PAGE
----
A project website can be a good way to share updates, prototypes, files, etc with clients. They can also help share our work more widely within the client, and after the end of our project.
However, project websites are a considerable investment of time. Budget 4 hours per week for keeping it up to date.
Process & advice
- We generally use Squarespace, because anyone on a project team can use it. Other options are available.
- Buy a year’s subscription up front, and include the cost in the project expenses.
- Give the site a custom URL on Adaptive Lab’s domain (see below for instructions)
- Sketch out the site’s contents and structure as part of the project set-up. Think about the audience(s) for the site; what will they want to know?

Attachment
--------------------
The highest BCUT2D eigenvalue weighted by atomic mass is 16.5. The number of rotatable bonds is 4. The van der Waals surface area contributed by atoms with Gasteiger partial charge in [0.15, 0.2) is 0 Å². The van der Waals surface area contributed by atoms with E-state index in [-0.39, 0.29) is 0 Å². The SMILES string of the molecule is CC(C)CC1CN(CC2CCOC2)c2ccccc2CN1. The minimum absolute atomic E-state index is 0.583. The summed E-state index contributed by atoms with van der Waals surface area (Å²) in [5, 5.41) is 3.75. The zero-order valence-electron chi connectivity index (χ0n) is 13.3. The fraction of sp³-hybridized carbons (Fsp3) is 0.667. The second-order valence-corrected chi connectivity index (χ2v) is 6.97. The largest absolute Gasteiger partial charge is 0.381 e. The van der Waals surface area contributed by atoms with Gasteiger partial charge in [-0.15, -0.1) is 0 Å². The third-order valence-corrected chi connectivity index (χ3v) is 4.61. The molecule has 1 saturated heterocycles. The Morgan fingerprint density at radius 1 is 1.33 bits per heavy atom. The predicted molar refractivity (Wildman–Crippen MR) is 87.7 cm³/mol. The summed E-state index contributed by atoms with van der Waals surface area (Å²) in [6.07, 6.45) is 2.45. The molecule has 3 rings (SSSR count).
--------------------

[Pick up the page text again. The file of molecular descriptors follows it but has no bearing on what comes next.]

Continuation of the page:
Resist the urge to organise the website by project phase. This may be suitable during the project (maybe; our phases may not make sense to everyone at the client), but you’ll have to reorganise the site at the end of the project, when a chronology will be irrelevant. Visitors after this time will want the outputs first, and process info second, if at all..
- Make template pages during project set-up.
- Duplicate content as much as possible. If you’re making update decks, or reports on testing, or summaries of sprints, re-use that content on the website. Pull out key bits, and then upload the deck (on Slideshare) and embed it (on Squarespace).
- Budget 4 hours per week for keeping the site up to date.
Setting up project websites as subdomains of adaptivelab.com
So, you've made a snappy project site and you'd like it to have a URL like awesome-work.adaptivelab.com, instead of adaptive-lab-awesome.squarespace.com. You need to make it a subdomain of Adaptive Lab, like this: